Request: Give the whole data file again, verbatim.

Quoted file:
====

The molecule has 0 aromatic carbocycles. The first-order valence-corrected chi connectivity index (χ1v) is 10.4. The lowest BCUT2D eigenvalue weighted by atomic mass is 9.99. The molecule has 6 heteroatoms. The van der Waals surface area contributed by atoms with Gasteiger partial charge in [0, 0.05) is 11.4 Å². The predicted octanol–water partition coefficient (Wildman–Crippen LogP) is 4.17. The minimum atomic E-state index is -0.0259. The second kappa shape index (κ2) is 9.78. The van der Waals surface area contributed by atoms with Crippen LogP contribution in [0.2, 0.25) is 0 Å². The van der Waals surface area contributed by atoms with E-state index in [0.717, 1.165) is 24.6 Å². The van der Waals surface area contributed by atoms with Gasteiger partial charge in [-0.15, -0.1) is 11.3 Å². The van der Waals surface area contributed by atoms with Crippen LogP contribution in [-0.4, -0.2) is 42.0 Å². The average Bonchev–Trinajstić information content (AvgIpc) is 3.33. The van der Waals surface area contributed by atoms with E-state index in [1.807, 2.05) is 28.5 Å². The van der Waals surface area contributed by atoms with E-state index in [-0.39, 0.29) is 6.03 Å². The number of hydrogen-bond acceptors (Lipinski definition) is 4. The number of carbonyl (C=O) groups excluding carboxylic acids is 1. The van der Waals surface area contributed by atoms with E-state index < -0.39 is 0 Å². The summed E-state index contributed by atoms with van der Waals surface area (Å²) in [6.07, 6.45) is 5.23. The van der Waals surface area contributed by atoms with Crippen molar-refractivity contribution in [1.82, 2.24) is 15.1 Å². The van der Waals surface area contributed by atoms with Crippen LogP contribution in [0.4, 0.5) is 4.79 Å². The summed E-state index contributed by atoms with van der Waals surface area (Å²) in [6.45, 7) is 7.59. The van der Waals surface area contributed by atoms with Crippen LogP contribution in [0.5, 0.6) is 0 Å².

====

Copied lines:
The molecule has 0 aromatic carbocycles. The first-order valence-corrected chi connectivity index (χ1v) is 10.4. The lowest BCUT2D eigenvalue weighted by atomic mass is 9.99. The molecule has 6 heteroatoms. The van der Waals surface area contributed by atoms with Gasteiger partial charge in [0, 0.05) is 11.4 Å². The predicted octanol–water partition coefficient (Wildman–Crippen LogP) is 4.17. The minimum atomic E-state index is -0.0259. The second kappa shape index (κ2) is 9.78. The van der Waals surface area contributed by atoms with Crippen LogP contribution in [0.2, 0.25) is 0 Å². The van der Waals surface area contributed by atoms with E-state index in [0.717, 1.165) is 24.6 Å². The van der Waals surface area contributed by atoms with Gasteiger partial charge in [-0.15, -0.1) is 11.3 Å². The van der Waals surface area contributed by atoms with Crippen LogP contribution in [-0.4, -0.2) is 42.0 Å². The average Bonchev–Trinajstić information content (AvgIpc) is 3.33. The van der Waals surface area contributed by atoms with E-state index in [1.807, 2.05) is 28.5 Å². The van der Waals surface area contributed by atoms with E-state index in [-0.39, 0.29) is 6.03 Å². The number of hydrogen-bond acceptors (Lipinski definition) is 4. The number of carbonyl (C=O) groups excluding carboxylic acids is 1. The van der Waals surface area contributed by atoms with E-state index < -0.39 is 0 Å². The summed E-state index contributed by atoms with van der Waals surface area (Å²) in [6.07, 6.45) is 5.23. The van der Waals surface area contributed by atoms with Crippen molar-refractivity contribution in [1.82, 2.24) is 15.1 Å². The van der Waals surface area contributed by atoms with Crippen LogP contribution in [0.4, 0.5) is 4.79 Å². The summed E-state index contributed by atoms with van der Waals surface area (Å²) in [6.45, 7) is 7.59. The van der Waals surface area contributed by atoms with Crippen LogP contribution in [0.5, 0.6) is 0 Å².